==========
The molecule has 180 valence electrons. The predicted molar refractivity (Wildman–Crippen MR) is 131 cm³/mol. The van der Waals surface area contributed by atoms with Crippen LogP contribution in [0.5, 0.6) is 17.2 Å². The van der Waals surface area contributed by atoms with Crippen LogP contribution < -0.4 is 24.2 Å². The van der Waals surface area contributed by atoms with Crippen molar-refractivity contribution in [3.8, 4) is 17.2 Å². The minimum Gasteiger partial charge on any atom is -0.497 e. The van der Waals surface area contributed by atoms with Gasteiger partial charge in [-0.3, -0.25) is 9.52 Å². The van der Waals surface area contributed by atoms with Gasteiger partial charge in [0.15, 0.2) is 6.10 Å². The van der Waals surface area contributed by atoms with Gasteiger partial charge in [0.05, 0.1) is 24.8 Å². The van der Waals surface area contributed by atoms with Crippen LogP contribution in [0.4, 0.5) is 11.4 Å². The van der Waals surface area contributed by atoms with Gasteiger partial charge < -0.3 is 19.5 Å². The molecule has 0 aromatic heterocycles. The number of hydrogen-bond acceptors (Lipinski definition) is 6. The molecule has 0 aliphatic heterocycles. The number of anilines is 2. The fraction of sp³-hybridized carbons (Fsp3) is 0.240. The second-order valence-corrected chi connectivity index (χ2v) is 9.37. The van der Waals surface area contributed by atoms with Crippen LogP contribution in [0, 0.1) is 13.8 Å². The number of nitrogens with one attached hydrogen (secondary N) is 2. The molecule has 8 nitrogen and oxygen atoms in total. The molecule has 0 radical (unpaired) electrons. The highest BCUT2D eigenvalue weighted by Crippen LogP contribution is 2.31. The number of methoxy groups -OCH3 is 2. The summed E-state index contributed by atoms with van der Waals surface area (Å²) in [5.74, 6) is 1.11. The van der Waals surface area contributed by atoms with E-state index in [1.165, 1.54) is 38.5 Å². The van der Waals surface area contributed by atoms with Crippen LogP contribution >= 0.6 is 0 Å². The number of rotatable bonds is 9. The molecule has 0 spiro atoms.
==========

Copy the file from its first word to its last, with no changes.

The molecule has 180 valence electrons. The predicted molar refractivity (Wildman–Crippen MR) is 131 cm³/mol. The van der Waals surface area contributed by atoms with Crippen LogP contribution in [0.5, 0.6) is 17.2 Å². The van der Waals surface area contributed by atoms with Crippen LogP contribution < -0.4 is 24.2 Å². The van der Waals surface area contributed by atoms with Crippen molar-refractivity contribution in [3.8, 4) is 17.2 Å². The minimum Gasteiger partial charge on any atom is -0.497 e. The van der Waals surface area contributed by atoms with Gasteiger partial charge in [-0.3, -0.25) is 9.52 Å². The van der Waals surface area contributed by atoms with Gasteiger partial charge in [0.15, 0.2) is 6.10 Å². The van der Waals surface area contributed by atoms with Gasteiger partial charge in [0.05, 0.1) is 24.8 Å². The van der Waals surface area contributed by atoms with Crippen LogP contribution in [0.4, 0.5) is 11.4 Å². The van der Waals surface area contributed by atoms with Gasteiger partial charge < -0.3 is 19.5 Å². The molecule has 0 aromatic heterocycles. The number of hydrogen-bond acceptors (Lipinski definition) is 6. The molecule has 0 aliphatic heterocycles. The number of anilines is 2. The fraction of sp³-hybridized carbons (Fsp3) is 0.240. The second-order valence-corrected chi connectivity index (χ2v) is 9.37. The van der Waals surface area contributed by atoms with Crippen LogP contribution in [0, 0.1) is 13.8 Å². The number of nitrogens with one attached hydrogen (secondary N) is 2. The molecule has 8 nitrogen and oxygen atoms in total. The molecule has 0 radical (unpaired) electrons. The highest BCUT2D eigenvalue weighted by Crippen LogP contribution is 2.31. The number of methoxy groups -OCH3 is 2. The summed E-state index contributed by atoms with van der Waals surface area (Å²) in [5.74, 6) is 1.11. The van der Waals surface area contributed by atoms with E-state index in [1.165, 1.54) is 38.5 Å². The van der Waals surface area contributed by atoms with Crippen LogP contribution >= 0.6 is 0 Å². The number of rotatable bonds is 9. The molecule has 0 spiro atoms.